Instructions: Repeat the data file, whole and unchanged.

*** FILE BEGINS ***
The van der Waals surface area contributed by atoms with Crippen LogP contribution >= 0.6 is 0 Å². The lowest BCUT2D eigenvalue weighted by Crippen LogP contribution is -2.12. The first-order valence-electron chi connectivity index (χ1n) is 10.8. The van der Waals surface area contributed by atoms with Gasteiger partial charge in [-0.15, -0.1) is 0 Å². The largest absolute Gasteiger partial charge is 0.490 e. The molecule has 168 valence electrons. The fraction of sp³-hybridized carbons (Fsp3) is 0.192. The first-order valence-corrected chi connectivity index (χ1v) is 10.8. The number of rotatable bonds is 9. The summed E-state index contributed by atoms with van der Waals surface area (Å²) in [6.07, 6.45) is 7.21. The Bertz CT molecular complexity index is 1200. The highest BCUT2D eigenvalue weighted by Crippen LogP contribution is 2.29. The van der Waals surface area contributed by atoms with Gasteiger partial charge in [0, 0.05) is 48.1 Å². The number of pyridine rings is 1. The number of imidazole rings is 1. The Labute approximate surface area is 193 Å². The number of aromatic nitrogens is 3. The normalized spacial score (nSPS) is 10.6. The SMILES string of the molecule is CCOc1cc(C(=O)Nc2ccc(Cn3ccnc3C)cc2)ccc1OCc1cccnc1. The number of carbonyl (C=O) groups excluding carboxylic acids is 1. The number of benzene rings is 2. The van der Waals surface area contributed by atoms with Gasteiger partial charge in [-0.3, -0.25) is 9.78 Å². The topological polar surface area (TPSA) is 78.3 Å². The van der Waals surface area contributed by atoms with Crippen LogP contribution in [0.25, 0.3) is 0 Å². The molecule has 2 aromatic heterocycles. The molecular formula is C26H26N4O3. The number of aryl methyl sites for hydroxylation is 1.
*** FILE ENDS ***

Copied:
The van der Waals surface area contributed by atoms with Crippen LogP contribution >= 0.6 is 0 Å². The lowest BCUT2D eigenvalue weighted by Crippen LogP contribution is -2.12. The first-order valence-electron chi connectivity index (χ1n) is 10.8. The van der Waals surface area contributed by atoms with Gasteiger partial charge in [-0.15, -0.1) is 0 Å². The largest absolute Gasteiger partial charge is 0.490 e. The molecule has 168 valence electrons. The fraction of sp³-hybridized carbons (Fsp3) is 0.192. The first-order valence-corrected chi connectivity index (χ1v) is 10.8. The number of rotatable bonds is 9. The summed E-state index contributed by atoms with van der Waals surface area (Å²) in [6.07, 6.45) is 7.21. The Bertz CT molecular complexity index is 1200. The highest BCUT2D eigenvalue weighted by Crippen LogP contribution is 2.29. The van der Waals surface area contributed by atoms with Gasteiger partial charge in [0, 0.05) is 48.1 Å². The number of pyridine rings is 1. The number of imidazole rings is 1. The Labute approximate surface area is 193 Å². The number of aromatic nitrogens is 3. The normalized spacial score (nSPS) is 10.6. The SMILES string of the molecule is CCOc1cc(C(=O)Nc2ccc(Cn3ccnc3C)cc2)ccc1OCc1cccnc1. The number of carbonyl (C=O) groups excluding carboxylic acids is 1. The number of benzene rings is 2. The van der Waals surface area contributed by atoms with Gasteiger partial charge in [-0.3, -0.25) is 9.78 Å². The topological polar surface area (TPSA) is 78.3 Å². The van der Waals surface area contributed by atoms with Crippen LogP contribution in [0.25, 0.3) is 0 Å². The molecule has 2 aromatic heterocycles. The molecular formula is C26H26N4O3. The number of aryl methyl sites for hydroxylation is 1.